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Impact of parental education and income inequality on children's food intake [article]

by Sausenthaler, Stefanie; Kompauer, Iris; Mielck, Andreas; Borte, Michael; Herbarth, Olf; Schaaf, Beate; Von Berg, Andrea; Heinrich, J.
Material type: materialTypeLabelArticleSAPHIR theme(s): Nutrition - Comportements alimentairesMeSH subject(s): Infant Nutritional Physiological Phenomena | Parents | Poverty | Socioeconomic Factors | Diet -- standards | Parents -- education | Parents -- psychologyOnline resources: Date de consultation : 22.05.2007 Summary: OBJECTIVE: To analyse the association between socio-economic indicatorsand diet among 2-year-old children, by assessing the independentcontribution of parental education and equivalent income to food intake.DESIGN: The analysis was based on data from a prospective birth cohortstudy. Information on diet was obtained using a semi-quantitativefood-frequency questionnaire. Low and high intake of food was definedaccording to the lowest and the highest quintile of food consumptionfrequency, respectively. SETTING: Four German cities (Munich, Leipzig,Wesel, Bad Honnef), 1999-2001.Subjects Subjects were 2637 children at theage of 2 years, whose parents completed questionnaires gatheringinformation on lifestyle factors, including parental socio-economicstatus, household consumption frequencies and children's diet. RESULTS:Both low parental education and low equivalent income were associated witha low intake of fresh fruit, cooked vegetables and olive oil, and a highintake of canned vegetables or fruit, margarine, mayonnaise and processedsalad dressing in children. Children with a low intake of milk and cream,and a high intake of hardened vegetable fat, more likely had parents withlower education. Low butter intake was associated with low equivalentincome only. CONCLUSIONS: These findings may be helpful for futureintervention programmes with more targeted policies aiming at animprovement of children's diets.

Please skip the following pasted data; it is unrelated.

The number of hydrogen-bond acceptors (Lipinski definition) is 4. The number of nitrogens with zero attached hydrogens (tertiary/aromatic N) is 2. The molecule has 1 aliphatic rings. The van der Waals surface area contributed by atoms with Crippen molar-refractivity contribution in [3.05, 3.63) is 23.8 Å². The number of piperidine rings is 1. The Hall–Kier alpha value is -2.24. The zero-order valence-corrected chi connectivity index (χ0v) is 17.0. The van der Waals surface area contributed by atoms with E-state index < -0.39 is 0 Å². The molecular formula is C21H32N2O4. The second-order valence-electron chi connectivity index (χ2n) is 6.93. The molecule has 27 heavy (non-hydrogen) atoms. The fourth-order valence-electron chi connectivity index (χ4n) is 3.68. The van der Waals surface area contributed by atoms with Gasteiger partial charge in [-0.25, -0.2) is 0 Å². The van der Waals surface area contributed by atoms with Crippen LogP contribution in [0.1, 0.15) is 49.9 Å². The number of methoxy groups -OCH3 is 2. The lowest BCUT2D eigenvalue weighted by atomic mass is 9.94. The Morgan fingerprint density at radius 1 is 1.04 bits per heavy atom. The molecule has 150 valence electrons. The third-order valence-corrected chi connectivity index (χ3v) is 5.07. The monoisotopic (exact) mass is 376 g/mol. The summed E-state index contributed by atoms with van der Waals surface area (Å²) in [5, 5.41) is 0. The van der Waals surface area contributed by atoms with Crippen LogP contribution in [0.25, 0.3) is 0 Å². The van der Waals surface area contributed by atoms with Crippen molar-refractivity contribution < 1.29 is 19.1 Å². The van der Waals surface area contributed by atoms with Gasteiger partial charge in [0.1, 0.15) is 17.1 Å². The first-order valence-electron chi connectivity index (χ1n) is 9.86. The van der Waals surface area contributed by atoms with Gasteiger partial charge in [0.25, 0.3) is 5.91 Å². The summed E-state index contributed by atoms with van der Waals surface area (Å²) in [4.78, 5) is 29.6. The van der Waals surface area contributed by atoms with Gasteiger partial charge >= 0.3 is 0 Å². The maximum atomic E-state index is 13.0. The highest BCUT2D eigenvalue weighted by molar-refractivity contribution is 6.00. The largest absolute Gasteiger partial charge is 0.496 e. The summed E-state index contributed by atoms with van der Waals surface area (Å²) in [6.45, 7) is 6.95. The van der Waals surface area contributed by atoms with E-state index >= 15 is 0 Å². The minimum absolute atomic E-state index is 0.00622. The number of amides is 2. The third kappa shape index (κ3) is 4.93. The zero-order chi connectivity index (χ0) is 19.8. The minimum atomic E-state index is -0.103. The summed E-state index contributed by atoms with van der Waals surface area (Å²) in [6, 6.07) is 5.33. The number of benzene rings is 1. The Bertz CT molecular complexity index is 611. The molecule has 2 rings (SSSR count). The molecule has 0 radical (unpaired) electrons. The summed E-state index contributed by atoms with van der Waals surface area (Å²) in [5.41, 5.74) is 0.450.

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OBJECTIVE: To analyse the association between socio-economic indicatorsand diet among 2-year-old children, by assessing the independentcontribution of parental education and equivalent income to food intake.DESIGN: The analysis was based on data from a prospective birth cohortstudy. Information on diet was obtained using a semi-quantitativefood-frequency questionnaire. Low and high intake of food was definedaccording to the lowest and the highest quintile of food consumptionfrequency, respectively. SETTING: Four German cities (Munich, Leipzig,Wesel, Bad Honnef), 1999-2001.Subjects Subjects were 2637 children at theage of 2 years, whose parents completed questionnaires gatheringinformation on lifestyle factors, including parental socio-economicstatus, household consumption frequencies and children's diet. RESULTS:Both low parental education and low equivalent income were associated witha low intake of fresh fruit, cooked vegetables and olive oil, and a highintake of canned vegetables or fruit, margarine, mayonnaise and processedsalad dressing in children. Children with a low intake of milk and cream,and a high intake of hardened vegetable fat, more likely had parents withlower education. Low butter intake was associated with low equivalentincome only. CONCLUSIONS: These findings may be helpful for futureintervention programmes with more targeted policies aiming at animprovement of children's diets.